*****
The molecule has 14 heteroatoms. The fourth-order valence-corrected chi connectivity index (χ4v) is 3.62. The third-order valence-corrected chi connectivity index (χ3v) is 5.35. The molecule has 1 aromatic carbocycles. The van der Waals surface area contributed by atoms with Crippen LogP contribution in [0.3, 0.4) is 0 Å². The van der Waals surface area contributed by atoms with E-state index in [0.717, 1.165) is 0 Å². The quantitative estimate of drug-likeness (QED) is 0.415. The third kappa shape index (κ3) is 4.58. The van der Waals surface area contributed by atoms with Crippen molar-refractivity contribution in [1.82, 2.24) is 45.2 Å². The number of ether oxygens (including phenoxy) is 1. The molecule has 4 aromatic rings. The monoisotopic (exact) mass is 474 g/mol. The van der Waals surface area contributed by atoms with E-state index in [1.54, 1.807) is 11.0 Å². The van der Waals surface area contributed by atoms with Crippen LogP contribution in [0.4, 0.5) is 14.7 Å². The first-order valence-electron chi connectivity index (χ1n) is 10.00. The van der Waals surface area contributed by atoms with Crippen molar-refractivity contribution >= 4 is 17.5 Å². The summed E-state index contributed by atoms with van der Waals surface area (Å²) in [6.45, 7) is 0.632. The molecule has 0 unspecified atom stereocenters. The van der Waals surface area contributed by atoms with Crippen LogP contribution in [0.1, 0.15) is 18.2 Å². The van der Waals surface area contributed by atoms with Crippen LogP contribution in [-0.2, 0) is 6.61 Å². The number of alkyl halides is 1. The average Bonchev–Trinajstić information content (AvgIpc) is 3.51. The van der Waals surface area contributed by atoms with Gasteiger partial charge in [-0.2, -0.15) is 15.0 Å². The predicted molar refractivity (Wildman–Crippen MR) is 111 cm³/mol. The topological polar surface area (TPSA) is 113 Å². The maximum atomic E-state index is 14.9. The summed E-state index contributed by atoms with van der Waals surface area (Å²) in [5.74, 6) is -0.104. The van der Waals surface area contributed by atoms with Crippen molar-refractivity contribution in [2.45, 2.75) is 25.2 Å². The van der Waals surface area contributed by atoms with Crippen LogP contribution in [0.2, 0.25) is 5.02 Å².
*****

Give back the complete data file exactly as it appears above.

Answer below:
The molecule has 14 heteroatoms. The fourth-order valence-corrected chi connectivity index (χ4v) is 3.62. The third-order valence-corrected chi connectivity index (χ3v) is 5.35. The molecule has 1 aromatic carbocycles. The van der Waals surface area contributed by atoms with Crippen LogP contribution in [0.3, 0.4) is 0 Å². The van der Waals surface area contributed by atoms with E-state index in [0.717, 1.165) is 0 Å². The quantitative estimate of drug-likeness (QED) is 0.415. The third kappa shape index (κ3) is 4.58. The van der Waals surface area contributed by atoms with Crippen molar-refractivity contribution in [1.82, 2.24) is 45.2 Å². The number of ether oxygens (including phenoxy) is 1. The molecule has 4 aromatic rings. The monoisotopic (exact) mass is 474 g/mol. The van der Waals surface area contributed by atoms with E-state index in [1.54, 1.807) is 11.0 Å². The van der Waals surface area contributed by atoms with Crippen LogP contribution in [0.4, 0.5) is 14.7 Å². The first-order valence-electron chi connectivity index (χ1n) is 10.00. The van der Waals surface area contributed by atoms with Crippen molar-refractivity contribution >= 4 is 17.5 Å². The summed E-state index contributed by atoms with van der Waals surface area (Å²) in [6.45, 7) is 0.632. The molecule has 0 unspecified atom stereocenters. The van der Waals surface area contributed by atoms with Crippen LogP contribution in [0.1, 0.15) is 18.2 Å². The van der Waals surface area contributed by atoms with Crippen LogP contribution in [-0.2, 0) is 6.61 Å². The number of alkyl halides is 1. The average Bonchev–Trinajstić information content (AvgIpc) is 3.51. The van der Waals surface area contributed by atoms with Gasteiger partial charge in [-0.2, -0.15) is 15.0 Å². The predicted molar refractivity (Wildman–Crippen MR) is 111 cm³/mol. The topological polar surface area (TPSA) is 113 Å². The maximum atomic E-state index is 14.9. The summed E-state index contributed by atoms with van der Waals surface area (Å²) in [5.74, 6) is -0.104. The van der Waals surface area contributed by atoms with Crippen molar-refractivity contribution in [2.45, 2.75) is 25.2 Å². The van der Waals surface area contributed by atoms with Crippen LogP contribution in [0.2, 0.25) is 5.02 Å².